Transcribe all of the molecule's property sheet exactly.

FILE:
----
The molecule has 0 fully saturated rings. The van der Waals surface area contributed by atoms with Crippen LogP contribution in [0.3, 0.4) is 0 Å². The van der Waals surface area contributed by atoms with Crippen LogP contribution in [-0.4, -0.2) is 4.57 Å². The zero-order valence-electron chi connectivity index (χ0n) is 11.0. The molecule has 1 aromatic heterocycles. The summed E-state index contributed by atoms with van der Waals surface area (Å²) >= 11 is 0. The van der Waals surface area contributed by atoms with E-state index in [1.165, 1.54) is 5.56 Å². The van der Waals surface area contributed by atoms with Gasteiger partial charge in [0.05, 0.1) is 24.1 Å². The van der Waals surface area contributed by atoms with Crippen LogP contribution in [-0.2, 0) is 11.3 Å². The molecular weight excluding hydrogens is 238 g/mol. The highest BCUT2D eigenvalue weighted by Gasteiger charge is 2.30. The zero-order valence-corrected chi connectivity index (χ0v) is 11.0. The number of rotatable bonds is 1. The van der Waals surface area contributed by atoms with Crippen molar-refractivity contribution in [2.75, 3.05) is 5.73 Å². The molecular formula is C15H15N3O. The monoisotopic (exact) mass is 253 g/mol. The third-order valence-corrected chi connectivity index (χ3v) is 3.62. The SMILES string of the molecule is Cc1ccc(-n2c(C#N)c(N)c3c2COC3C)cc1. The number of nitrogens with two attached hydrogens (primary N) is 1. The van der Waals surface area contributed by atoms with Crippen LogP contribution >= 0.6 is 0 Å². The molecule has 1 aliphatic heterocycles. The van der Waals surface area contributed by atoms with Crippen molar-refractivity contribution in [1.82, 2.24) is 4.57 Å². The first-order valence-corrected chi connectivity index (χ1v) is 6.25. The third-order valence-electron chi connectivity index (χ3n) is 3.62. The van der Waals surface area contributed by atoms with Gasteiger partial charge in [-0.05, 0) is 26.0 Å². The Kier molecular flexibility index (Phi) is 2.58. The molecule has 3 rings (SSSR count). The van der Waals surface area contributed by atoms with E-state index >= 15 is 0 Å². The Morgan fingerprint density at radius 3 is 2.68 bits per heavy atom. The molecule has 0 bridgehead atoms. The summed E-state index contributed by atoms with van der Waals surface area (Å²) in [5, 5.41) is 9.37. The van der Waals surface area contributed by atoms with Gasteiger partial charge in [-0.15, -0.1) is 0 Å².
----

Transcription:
The molecule has 0 fully saturated rings. The van der Waals surface area contributed by atoms with Crippen LogP contribution in [0.3, 0.4) is 0 Å². The van der Waals surface area contributed by atoms with Crippen LogP contribution in [-0.4, -0.2) is 4.57 Å². The zero-order valence-electron chi connectivity index (χ0n) is 11.0. The molecule has 1 aromatic heterocycles. The summed E-state index contributed by atoms with van der Waals surface area (Å²) >= 11 is 0. The van der Waals surface area contributed by atoms with E-state index in [1.165, 1.54) is 5.56 Å². The van der Waals surface area contributed by atoms with Gasteiger partial charge in [0.05, 0.1) is 24.1 Å². The van der Waals surface area contributed by atoms with Crippen LogP contribution in [-0.2, 0) is 11.3 Å². The molecular weight excluding hydrogens is 238 g/mol. The highest BCUT2D eigenvalue weighted by Gasteiger charge is 2.30. The zero-order valence-corrected chi connectivity index (χ0v) is 11.0. The number of rotatable bonds is 1. The van der Waals surface area contributed by atoms with Crippen molar-refractivity contribution in [2.75, 3.05) is 5.73 Å². The molecular formula is C15H15N3O. The monoisotopic (exact) mass is 253 g/mol. The third-order valence-corrected chi connectivity index (χ3v) is 3.62. The SMILES string of the molecule is Cc1ccc(-n2c(C#N)c(N)c3c2COC3C)cc1. The number of nitrogens with two attached hydrogens (primary N) is 1. The van der Waals surface area contributed by atoms with Crippen LogP contribution >= 0.6 is 0 Å². The molecule has 1 aliphatic heterocycles. The van der Waals surface area contributed by atoms with Crippen molar-refractivity contribution in [1.82, 2.24) is 4.57 Å². The first-order valence-corrected chi connectivity index (χ1v) is 6.25. The third-order valence-electron chi connectivity index (χ3n) is 3.62. The van der Waals surface area contributed by atoms with Gasteiger partial charge in [-0.05, 0) is 26.0 Å². The Kier molecular flexibility index (Phi) is 2.58. The molecule has 3 rings (SSSR count). The van der Waals surface area contributed by atoms with E-state index >= 15 is 0 Å². The Morgan fingerprint density at radius 3 is 2.68 bits per heavy atom. The molecule has 0 bridgehead atoms. The summed E-state index contributed by atoms with van der Waals surface area (Å²) in [5, 5.41) is 9.37. The van der Waals surface area contributed by atoms with Gasteiger partial charge in [-0.15, -0.1) is 0 Å².